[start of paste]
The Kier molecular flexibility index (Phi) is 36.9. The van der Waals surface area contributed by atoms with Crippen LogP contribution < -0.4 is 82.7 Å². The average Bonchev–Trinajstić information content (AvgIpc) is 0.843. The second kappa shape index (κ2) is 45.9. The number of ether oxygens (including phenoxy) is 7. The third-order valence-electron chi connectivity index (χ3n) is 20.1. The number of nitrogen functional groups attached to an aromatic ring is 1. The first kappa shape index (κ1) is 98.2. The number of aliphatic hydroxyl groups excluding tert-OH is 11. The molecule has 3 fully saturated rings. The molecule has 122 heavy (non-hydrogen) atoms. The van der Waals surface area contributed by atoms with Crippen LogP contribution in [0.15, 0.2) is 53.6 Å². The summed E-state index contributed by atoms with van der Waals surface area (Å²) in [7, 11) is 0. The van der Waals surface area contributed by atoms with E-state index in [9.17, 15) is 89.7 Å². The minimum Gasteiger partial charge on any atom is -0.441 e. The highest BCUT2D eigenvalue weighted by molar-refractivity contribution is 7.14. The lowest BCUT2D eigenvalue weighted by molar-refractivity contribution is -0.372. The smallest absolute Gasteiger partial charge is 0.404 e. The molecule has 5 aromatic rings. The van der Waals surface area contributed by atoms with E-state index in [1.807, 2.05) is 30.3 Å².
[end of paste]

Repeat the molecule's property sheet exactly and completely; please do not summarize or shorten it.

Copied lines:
The Kier molecular flexibility index (Phi) is 36.9. The van der Waals surface area contributed by atoms with Crippen LogP contribution < -0.4 is 82.7 Å². The average Bonchev–Trinajstić information content (AvgIpc) is 0.843. The second kappa shape index (κ2) is 45.9. The number of ether oxygens (including phenoxy) is 7. The third-order valence-electron chi connectivity index (χ3n) is 20.1. The number of nitrogen functional groups attached to an aromatic ring is 1. The first kappa shape index (κ1) is 98.2. The number of aliphatic hydroxyl groups excluding tert-OH is 11. The molecule has 3 fully saturated rings. The molecule has 122 heavy (non-hydrogen) atoms. The van der Waals surface area contributed by atoms with Crippen LogP contribution in [0.15, 0.2) is 53.6 Å². The summed E-state index contributed by atoms with van der Waals surface area (Å²) in [7, 11) is 0. The van der Waals surface area contributed by atoms with E-state index in [9.17, 15) is 89.7 Å². The minimum Gasteiger partial charge on any atom is -0.441 e. The highest BCUT2D eigenvalue weighted by molar-refractivity contribution is 7.14. The lowest BCUT2D eigenvalue weighted by molar-refractivity contribution is -0.372. The smallest absolute Gasteiger partial charge is 0.404 e. The molecule has 5 aromatic rings. The van der Waals surface area contributed by atoms with E-state index in [1.807, 2.05) is 30.3 Å².